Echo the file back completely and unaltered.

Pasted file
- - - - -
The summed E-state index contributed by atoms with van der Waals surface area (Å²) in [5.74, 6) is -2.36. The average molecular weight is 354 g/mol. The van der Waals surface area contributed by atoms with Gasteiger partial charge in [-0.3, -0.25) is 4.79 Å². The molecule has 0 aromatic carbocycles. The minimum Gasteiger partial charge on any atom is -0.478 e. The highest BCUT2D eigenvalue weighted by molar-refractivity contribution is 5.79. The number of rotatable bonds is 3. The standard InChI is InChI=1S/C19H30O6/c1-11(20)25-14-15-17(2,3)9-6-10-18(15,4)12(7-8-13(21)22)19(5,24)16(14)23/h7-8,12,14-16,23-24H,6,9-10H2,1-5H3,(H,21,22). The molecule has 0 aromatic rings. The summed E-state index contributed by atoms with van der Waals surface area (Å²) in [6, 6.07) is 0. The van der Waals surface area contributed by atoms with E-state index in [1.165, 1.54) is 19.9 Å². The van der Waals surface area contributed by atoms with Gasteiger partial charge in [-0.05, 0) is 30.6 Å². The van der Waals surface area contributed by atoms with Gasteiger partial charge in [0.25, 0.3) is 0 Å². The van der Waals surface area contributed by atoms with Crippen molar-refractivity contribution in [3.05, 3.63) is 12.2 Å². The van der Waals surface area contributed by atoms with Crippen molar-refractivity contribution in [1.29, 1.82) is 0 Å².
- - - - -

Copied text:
The summed E-state index contributed by atoms with van der Waals surface area (Å²) in [5.74, 6) is -2.36. The average molecular weight is 354 g/mol. The van der Waals surface area contributed by atoms with Gasteiger partial charge in [-0.3, -0.25) is 4.79 Å². The molecule has 0 aromatic carbocycles. The minimum Gasteiger partial charge on any atom is -0.478 e. The highest BCUT2D eigenvalue weighted by molar-refractivity contribution is 5.79. The number of rotatable bonds is 3. The standard InChI is InChI=1S/C19H30O6/c1-11(20)25-14-15-17(2,3)9-6-10-18(15,4)12(7-8-13(21)22)19(5,24)16(14)23/h7-8,12,14-16,23-24H,6,9-10H2,1-5H3,(H,21,22). The molecule has 0 aromatic rings. The summed E-state index contributed by atoms with van der Waals surface area (Å²) in [6, 6.07) is 0. The van der Waals surface area contributed by atoms with E-state index in [1.165, 1.54) is 19.9 Å². The van der Waals surface area contributed by atoms with Gasteiger partial charge in [-0.05, 0) is 30.6 Å². The van der Waals surface area contributed by atoms with Gasteiger partial charge in [0.25, 0.3) is 0 Å². The van der Waals surface area contributed by atoms with Crippen molar-refractivity contribution in [3.05, 3.63) is 12.2 Å². The van der Waals surface area contributed by atoms with Crippen molar-refractivity contribution in [1.29, 1.82) is 0 Å².